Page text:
The Tipping Point


Do you stay up later than you really should reading to finish a book?  Sometimes this is because you’re so near the end that five more minutes isn’t going to make a lot of difference.  However, sometimes and more frequently I find this is because I’ve reached a point in the story where I just can’t put the book down.  I call this the tipping point.  The point at which a change is inevitable and you have a hunch it’s about to occur, in this case the story end is in sight and you just have to know what it’s going to be, you can’t imagine how the author is going to resolve the various plot lines into some coherent whole (they had better or you’re going to be disappointed).

A Golden Retriever going over a teeter-totter ...

A Golden Retriever going over a teeter-totter at an agility competition. Edited (cropped) by Pharaoh Hound (Photo credit: Wikipedia)

This is normally the mark of a good book.  Unfortunately authors need to assess the proximity of the tipping point to the end of the novel.  If it’s too far then I stay up way too late and suffer the next day at work (although this does feel very indulgent).  If it’s too near the end then you’re left wanting a bit more and not sure how all the pieces got left.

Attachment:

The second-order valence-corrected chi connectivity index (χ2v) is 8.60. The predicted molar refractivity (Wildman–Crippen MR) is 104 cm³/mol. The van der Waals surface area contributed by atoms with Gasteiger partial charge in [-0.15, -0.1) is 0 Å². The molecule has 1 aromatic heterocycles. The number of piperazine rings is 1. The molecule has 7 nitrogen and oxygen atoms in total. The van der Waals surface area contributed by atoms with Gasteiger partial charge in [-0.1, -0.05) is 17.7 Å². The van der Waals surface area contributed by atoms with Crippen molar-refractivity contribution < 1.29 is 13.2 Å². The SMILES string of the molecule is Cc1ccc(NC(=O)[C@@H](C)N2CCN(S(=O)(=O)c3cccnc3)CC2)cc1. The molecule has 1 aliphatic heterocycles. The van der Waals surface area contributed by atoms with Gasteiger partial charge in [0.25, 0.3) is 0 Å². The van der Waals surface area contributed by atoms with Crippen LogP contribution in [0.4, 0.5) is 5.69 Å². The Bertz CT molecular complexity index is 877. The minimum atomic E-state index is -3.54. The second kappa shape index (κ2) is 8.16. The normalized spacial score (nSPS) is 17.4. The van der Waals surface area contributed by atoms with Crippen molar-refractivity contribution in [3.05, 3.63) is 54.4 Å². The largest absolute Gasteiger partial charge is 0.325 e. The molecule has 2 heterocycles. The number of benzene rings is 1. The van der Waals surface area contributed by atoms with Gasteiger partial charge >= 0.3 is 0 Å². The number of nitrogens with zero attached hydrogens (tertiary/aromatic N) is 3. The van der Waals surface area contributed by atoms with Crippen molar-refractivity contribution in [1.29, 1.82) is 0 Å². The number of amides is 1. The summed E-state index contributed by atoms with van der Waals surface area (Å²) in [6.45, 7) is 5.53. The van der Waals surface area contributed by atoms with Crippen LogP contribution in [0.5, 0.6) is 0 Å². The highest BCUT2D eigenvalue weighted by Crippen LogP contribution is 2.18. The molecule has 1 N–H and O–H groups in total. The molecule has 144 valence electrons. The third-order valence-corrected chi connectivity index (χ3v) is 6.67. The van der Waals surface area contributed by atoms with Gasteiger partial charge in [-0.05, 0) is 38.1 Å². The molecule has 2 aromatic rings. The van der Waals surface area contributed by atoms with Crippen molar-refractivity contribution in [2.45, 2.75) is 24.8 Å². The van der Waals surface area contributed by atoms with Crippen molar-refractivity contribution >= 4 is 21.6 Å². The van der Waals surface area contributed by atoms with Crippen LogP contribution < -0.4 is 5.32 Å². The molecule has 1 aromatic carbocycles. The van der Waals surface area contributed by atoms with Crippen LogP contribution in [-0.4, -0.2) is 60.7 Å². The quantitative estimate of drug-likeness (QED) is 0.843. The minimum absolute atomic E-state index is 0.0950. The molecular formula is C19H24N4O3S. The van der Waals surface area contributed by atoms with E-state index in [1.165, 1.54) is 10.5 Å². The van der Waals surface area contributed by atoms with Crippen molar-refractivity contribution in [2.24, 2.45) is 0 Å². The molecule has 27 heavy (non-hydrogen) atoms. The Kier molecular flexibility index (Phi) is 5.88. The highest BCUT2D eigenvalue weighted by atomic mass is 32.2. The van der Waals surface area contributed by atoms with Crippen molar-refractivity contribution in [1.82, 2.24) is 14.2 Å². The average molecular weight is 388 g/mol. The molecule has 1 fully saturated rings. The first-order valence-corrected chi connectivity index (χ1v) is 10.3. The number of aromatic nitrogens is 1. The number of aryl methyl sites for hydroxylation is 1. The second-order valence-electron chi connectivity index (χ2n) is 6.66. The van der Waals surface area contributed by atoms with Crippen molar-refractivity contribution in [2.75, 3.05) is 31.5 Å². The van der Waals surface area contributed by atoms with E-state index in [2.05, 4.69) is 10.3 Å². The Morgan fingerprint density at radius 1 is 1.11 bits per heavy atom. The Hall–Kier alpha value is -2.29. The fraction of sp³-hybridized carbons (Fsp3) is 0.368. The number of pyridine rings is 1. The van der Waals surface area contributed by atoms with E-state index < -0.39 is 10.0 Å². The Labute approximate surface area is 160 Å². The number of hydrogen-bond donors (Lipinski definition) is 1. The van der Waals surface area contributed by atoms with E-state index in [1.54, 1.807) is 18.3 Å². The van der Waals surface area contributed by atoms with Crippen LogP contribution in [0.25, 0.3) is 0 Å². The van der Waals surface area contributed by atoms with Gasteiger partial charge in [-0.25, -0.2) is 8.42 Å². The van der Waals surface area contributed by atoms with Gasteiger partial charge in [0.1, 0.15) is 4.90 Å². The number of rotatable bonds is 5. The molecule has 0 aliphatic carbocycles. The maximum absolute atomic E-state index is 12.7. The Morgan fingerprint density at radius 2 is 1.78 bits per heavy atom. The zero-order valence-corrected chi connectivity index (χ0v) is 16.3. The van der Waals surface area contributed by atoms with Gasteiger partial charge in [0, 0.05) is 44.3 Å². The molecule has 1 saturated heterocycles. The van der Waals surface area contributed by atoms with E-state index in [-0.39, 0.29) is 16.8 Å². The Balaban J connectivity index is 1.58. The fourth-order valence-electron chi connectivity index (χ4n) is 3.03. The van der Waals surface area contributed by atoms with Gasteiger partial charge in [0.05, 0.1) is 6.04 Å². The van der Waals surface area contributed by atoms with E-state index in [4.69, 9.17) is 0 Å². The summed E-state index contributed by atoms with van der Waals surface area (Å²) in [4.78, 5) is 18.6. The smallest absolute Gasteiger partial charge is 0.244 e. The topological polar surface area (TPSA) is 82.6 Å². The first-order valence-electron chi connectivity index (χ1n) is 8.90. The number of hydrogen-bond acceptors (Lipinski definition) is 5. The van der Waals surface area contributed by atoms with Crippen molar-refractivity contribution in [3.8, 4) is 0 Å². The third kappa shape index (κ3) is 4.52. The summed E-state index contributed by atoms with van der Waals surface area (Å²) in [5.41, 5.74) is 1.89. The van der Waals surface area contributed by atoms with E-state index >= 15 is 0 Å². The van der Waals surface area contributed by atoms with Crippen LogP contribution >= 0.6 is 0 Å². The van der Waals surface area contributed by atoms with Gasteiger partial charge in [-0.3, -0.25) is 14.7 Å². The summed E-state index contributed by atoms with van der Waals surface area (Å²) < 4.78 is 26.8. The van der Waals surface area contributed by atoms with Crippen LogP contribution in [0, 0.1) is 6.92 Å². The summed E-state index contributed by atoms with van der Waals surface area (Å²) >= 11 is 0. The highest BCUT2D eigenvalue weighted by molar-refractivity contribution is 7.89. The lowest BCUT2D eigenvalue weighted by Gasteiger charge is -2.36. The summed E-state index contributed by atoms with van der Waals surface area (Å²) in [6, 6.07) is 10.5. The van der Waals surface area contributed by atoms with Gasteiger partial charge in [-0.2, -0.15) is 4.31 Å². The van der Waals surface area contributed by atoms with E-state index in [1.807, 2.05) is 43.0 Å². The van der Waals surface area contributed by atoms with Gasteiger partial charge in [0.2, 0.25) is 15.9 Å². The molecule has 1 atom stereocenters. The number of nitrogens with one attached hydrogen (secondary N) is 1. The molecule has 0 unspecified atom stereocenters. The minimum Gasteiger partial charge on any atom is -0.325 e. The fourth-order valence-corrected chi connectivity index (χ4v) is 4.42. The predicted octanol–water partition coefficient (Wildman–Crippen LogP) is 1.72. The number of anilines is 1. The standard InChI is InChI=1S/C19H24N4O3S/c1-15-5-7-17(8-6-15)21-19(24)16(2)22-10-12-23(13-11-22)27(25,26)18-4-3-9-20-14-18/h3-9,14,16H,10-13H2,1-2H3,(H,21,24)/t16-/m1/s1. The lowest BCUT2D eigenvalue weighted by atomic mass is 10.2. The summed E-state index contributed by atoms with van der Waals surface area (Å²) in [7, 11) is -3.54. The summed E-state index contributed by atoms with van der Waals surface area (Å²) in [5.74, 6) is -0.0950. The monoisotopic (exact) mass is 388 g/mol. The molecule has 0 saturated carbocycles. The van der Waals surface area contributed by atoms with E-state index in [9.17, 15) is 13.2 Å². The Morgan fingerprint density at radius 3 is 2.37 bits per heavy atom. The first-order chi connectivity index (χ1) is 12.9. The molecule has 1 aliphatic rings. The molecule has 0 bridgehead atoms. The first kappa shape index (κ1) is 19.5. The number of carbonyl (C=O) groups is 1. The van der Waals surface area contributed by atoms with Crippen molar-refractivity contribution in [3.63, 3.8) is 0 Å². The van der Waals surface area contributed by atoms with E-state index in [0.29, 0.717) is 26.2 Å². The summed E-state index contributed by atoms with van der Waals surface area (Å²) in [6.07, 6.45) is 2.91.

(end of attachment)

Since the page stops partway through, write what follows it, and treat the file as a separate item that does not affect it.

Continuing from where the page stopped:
Some books don’t seem to have them at all, but that doesn’t mean they’re bad.  In fact I’d say some of my favourite books discard the usual conventions and make up their own genre and structures (e.g The Lovely Bones – Alice Sebold, The Time Traveller’s Wife – Audrey Niffeneger).  But they provide a different kind of reading experience.

I thought I’d be at the tipping point with The Postmistress – Sarah Blake, but I don’t think it’s got one.  But I think I’ve reached the point where I will stay up late to finish it.  I’ll give it an overall rating then.


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